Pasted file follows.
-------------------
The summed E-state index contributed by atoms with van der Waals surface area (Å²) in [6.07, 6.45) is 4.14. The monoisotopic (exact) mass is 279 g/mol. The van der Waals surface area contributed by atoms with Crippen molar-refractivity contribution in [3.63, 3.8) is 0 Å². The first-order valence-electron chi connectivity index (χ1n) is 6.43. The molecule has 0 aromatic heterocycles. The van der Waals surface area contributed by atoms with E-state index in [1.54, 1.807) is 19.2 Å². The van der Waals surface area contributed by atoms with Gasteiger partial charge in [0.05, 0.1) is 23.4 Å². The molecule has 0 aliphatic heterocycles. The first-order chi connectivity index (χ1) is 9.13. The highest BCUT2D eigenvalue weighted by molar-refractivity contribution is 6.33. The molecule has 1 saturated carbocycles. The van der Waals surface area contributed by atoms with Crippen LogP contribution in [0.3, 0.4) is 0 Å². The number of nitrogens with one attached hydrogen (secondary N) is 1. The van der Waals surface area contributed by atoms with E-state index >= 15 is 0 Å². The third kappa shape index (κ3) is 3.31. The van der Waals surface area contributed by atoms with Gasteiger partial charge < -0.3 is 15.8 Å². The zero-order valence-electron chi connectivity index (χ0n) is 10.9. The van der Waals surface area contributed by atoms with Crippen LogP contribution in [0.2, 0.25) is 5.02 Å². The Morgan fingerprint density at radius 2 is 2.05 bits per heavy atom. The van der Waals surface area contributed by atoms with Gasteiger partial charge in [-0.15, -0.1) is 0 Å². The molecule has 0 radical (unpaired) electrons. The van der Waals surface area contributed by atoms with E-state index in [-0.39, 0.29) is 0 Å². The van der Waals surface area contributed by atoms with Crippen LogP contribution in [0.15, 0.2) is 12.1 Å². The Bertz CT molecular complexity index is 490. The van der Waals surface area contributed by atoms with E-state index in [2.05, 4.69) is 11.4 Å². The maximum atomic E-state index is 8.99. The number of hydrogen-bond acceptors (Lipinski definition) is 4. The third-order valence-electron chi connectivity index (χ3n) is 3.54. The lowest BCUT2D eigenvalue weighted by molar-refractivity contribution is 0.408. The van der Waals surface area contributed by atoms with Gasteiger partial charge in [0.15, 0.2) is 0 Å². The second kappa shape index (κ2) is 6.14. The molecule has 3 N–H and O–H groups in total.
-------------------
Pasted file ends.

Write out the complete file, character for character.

The summed E-state index contributed by atoms with van der Waals surface area (Å²) in [6.07, 6.45) is 4.14. The monoisotopic (exact) mass is 279 g/mol. The van der Waals surface area contributed by atoms with Crippen molar-refractivity contribution in [3.63, 3.8) is 0 Å². The first-order valence-electron chi connectivity index (χ1n) is 6.43. The molecule has 0 aromatic heterocycles. The van der Waals surface area contributed by atoms with E-state index in [1.54, 1.807) is 19.2 Å². The van der Waals surface area contributed by atoms with Gasteiger partial charge in [0.05, 0.1) is 23.4 Å². The molecule has 0 aliphatic heterocycles. The first-order chi connectivity index (χ1) is 9.13. The highest BCUT2D eigenvalue weighted by molar-refractivity contribution is 6.33. The molecule has 1 saturated carbocycles. The van der Waals surface area contributed by atoms with Crippen LogP contribution in [0.3, 0.4) is 0 Å². The number of nitrogens with one attached hydrogen (secondary N) is 1. The van der Waals surface area contributed by atoms with E-state index >= 15 is 0 Å². The third kappa shape index (κ3) is 3.31. The van der Waals surface area contributed by atoms with Gasteiger partial charge < -0.3 is 15.8 Å². The zero-order valence-electron chi connectivity index (χ0n) is 10.9. The van der Waals surface area contributed by atoms with Crippen LogP contribution in [0.2, 0.25) is 5.02 Å². The Morgan fingerprint density at radius 2 is 2.05 bits per heavy atom. The van der Waals surface area contributed by atoms with Gasteiger partial charge in [-0.15, -0.1) is 0 Å². The molecule has 0 radical (unpaired) electrons. The van der Waals surface area contributed by atoms with E-state index in [-0.39, 0.29) is 0 Å². The van der Waals surface area contributed by atoms with Crippen LogP contribution in [0.15, 0.2) is 12.1 Å². The Bertz CT molecular complexity index is 490. The van der Waals surface area contributed by atoms with E-state index in [2.05, 4.69) is 11.4 Å². The maximum atomic E-state index is 8.99. The number of hydrogen-bond acceptors (Lipinski definition) is 4. The third-order valence-electron chi connectivity index (χ3n) is 3.54. The lowest BCUT2D eigenvalue weighted by molar-refractivity contribution is 0.408. The van der Waals surface area contributed by atoms with Gasteiger partial charge in [0.15, 0.2) is 0 Å². The second kappa shape index (κ2) is 6.14. The molecule has 3 N–H and O–H groups in total.